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Open Q & A and Heart Health Month - Sharon Spear, C.D.E., Unity Diabetes & Enedocrinology Services, Rebekah Kepple, R.N., Manager, Unity Cardiology Services, February 25, 2014

Sharon@Unity:
Welcome to the Unity Diabetes Online Community! I’m Dr. Sharon Spear, a certified diabetes educator from Unity Diabetes & Endocrinology Services, and I’ll be hosting today’s chat. I’m glad you could join us today. We have a heart health expert with us tonight in honor of Heart Health Month: Rebekah Kepple, R.N., Manager, Unity Cardiology Services. We’re excited to answer all of your diabetes questions.

Sharon@Unity:
Before we get started let me just tell you how we’ll address your questions and comments today. I answer questions one at a time, in the order that they are posted to the site, and there might be a slight delay as I respond to each question. It may take a few minutes for me to type answers to your questions, so please stay logged-in to the chat to see my response, even if it takes a few minutes. And you might need to refresh every few minutes to keep up with the latest posts in the chat

Rebekah@Unity:
Thank you for having me! I am excited to be here!

Sharon@Unity:
Hello Bekah, with February being heart month and March being  nutrition month, what are some things we can do to lower blood pressure?

Rebekah@Unity:
Being active is helpful in lowering blood pressure. Before starting any exercise program it’s best to check with your physician. Eating nutritious meals and lower your sodium intake.

sassy35:
How much sodium should you have each day?

Sharon@Unity:
Great, what are the recommendations for blood pressure in adults?

Rebekah@Unity:
Sodium should be kept to about 1500mg/day or less. Limit your intake of processed, packaged and fast foods that would tend to be high in sodium.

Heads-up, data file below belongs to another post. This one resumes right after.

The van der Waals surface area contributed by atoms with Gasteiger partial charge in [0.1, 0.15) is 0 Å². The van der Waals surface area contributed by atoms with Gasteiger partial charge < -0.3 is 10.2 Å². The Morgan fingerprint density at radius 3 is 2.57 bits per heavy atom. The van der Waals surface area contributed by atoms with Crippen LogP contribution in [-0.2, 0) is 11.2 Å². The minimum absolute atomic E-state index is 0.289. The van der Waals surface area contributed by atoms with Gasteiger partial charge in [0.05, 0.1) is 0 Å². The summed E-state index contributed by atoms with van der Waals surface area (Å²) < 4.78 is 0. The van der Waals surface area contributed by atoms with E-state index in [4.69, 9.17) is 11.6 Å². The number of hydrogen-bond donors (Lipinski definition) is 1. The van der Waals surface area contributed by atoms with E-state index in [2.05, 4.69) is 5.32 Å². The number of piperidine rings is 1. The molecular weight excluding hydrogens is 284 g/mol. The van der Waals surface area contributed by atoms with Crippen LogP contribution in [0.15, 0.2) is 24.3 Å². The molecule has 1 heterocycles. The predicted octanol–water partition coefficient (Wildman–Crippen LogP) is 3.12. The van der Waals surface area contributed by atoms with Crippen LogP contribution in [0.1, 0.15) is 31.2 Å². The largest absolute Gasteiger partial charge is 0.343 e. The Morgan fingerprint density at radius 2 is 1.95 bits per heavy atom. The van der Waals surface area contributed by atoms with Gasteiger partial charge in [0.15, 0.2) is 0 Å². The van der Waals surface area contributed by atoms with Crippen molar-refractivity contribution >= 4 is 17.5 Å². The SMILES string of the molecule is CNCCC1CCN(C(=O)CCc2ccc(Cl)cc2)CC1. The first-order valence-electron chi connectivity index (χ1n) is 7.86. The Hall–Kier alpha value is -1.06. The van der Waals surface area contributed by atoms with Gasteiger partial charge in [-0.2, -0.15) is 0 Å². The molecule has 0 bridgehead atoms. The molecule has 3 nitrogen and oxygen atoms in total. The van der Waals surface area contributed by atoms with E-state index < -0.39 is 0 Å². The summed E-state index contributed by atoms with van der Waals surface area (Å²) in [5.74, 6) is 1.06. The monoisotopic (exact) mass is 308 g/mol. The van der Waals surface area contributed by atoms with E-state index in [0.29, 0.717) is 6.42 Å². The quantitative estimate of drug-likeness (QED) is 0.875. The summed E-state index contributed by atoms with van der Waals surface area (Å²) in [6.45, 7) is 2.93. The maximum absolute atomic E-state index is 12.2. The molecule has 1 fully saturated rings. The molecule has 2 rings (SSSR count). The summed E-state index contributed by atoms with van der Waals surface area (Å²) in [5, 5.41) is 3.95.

Sharon@Unity:
Reading labels for sodium is important and it is suggested you follow the DASH diet.

janet:
What is the dash diet?

Rebekah@Unity:
Adults should have blood pressure under 140/90, depending on where you normally run. Discuss specific blood pressure goals with your physician.

Sharon@Unity:
The DASH diet stands for Diet Approach to Stop Hypertension. It is a low-fat, high-fiber meal plan rich in fruits, vegetables and whole grains.

lucyblue:
Does alcohol effect blood pressure or increase your risk of heart attack or stroke?

sassy35:
Are people with diabetes at higher risk for high blood pressure?

Rebekah@Unity:
The Heart Association recommends limiting the amount of alcohol you drink because it can affect your blood pressure. If you are a woman, don't drink more than one drink a day. If you are a man, have no more than two drinks a day.

Sharon@Unity:
Yes, sassy35, people with diabetes are at higher risk due to diabetes. People with diabetes need to keep their blood sugars, blood pressure and cholesterol managed.

janet:
I do not cook with or add salt to my meals, but find I often crave salty snacks. Is there a good substitute for this craving?

Sharon@Unity: 
100 calorie popcorn unsalted nuts, whole grain toast, crackers, or baked chips and salsa to name a few, janet.

lucyblue:
What amount of exercise is recommended for a healthy heart?

Sharon@Unity:
Rebekah, what are some of the symptoms of a heart attack for women?

Rebekah@Unity: